While there have been described certain illustrations and embodiments of the foregoing invention, it will be apparent to those skilled in the art that many other variat ons and changes may be made therein without deviatmg from the broad principle disclosed which shall be limited only by the scope of the appended claims.

What is claimed is:

1. An apparatus for determining the character of a document comprising: a plurality of light responsive means receiving light from selected areas of a single document under investigation; circuit means connected to said light responsive means f r receiving signals responsive to the intensity of the light incident upon said light responsive means from said areas on said single document; said circuit means producing a signal responsive to the difference of light intensity on said light responsive means, and control means connected to receive said signal and become actuated thereby when said signal is of a predetermined intensity.

2. An apparatus for determining the cha acter of a document comprising a plurality of sensing stations, each comprising: illuminating means and light responsive means for receiving light from a different area on a single document which is disposed at said sensing stations; said light responsive means connected to produce a signal responsive to the value of light striking the plurality of light responsive means, and circuit means connected to receive the signal responsive to the value of light for causing selective circuit actuation in response to the intensity of said signal.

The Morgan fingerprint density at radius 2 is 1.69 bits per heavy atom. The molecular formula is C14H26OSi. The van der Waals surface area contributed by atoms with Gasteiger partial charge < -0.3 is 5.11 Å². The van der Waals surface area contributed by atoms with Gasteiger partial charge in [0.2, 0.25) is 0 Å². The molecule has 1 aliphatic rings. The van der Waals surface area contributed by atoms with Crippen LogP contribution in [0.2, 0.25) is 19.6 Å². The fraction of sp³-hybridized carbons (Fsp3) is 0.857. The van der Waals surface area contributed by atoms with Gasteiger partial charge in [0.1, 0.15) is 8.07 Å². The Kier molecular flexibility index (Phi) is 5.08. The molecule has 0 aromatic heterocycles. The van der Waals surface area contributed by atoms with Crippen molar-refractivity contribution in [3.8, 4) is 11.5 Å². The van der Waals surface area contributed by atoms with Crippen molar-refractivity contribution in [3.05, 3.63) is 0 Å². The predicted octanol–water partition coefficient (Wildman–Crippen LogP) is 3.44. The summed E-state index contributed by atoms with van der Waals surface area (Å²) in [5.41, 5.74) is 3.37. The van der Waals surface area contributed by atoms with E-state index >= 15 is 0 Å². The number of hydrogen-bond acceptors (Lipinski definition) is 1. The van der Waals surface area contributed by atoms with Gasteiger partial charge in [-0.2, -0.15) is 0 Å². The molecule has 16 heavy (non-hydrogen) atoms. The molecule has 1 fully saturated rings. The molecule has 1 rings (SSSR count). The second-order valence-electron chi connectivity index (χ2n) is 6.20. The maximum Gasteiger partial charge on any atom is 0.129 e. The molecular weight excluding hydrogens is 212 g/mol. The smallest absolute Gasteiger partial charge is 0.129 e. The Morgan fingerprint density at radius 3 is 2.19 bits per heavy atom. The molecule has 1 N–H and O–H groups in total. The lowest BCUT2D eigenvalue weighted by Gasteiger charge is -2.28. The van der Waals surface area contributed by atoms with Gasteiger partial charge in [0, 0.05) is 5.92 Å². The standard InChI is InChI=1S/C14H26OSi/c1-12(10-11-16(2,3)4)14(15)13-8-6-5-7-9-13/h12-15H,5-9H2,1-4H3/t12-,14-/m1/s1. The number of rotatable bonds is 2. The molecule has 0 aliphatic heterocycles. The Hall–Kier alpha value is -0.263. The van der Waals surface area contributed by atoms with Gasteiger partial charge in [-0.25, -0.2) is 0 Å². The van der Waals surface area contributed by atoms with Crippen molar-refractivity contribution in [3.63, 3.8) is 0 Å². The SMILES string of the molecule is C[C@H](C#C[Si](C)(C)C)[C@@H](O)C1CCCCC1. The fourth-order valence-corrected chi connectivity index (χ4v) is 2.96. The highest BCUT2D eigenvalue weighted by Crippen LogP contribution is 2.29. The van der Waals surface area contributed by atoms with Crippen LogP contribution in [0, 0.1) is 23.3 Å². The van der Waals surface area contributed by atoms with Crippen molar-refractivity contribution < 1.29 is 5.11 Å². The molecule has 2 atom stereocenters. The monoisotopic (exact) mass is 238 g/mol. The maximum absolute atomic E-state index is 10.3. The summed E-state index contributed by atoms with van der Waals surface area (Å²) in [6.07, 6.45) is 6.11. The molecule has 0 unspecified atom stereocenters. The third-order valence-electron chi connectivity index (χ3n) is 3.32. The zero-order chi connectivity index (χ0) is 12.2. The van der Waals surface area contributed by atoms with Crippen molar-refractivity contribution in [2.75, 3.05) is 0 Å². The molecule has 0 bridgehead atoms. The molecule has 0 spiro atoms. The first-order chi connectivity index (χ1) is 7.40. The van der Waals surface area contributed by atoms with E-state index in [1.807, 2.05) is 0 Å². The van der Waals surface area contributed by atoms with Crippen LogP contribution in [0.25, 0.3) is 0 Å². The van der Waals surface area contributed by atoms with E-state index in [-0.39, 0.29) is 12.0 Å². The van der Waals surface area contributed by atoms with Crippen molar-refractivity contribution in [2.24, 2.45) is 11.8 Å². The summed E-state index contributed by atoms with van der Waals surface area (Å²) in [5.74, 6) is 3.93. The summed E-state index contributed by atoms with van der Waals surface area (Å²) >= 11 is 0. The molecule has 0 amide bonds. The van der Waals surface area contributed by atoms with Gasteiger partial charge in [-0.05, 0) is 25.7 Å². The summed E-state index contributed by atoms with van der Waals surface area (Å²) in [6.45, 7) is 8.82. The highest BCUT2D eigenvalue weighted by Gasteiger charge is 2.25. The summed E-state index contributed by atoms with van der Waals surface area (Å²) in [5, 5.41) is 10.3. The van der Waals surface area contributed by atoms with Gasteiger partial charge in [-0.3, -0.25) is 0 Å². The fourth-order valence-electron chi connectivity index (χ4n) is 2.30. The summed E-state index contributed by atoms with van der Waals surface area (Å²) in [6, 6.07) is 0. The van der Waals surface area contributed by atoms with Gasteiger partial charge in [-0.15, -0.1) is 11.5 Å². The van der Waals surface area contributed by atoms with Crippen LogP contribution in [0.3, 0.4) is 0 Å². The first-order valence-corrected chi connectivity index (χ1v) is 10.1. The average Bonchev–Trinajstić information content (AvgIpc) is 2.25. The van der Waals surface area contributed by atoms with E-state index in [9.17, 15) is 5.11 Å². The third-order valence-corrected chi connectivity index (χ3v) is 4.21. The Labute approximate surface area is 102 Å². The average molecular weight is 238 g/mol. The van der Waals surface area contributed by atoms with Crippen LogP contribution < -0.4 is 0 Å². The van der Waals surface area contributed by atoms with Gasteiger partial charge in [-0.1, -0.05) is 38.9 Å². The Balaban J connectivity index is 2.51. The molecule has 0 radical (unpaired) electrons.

3. An apparatus for determining the character of a document comprising: a plurality of light responsive means receiving light from selected areas of a single document under investigation; circuit means connected to said light responsive means for receiving signals responsive to the intensity of the light incident upon said light responsive means from the selected areas on said single document; said circuit means producing a signal responsive to the ratio of light intensity on said light responsive means, and control means connected to receive said signal and become actuated thereby when said signal is of a predetermined intensity.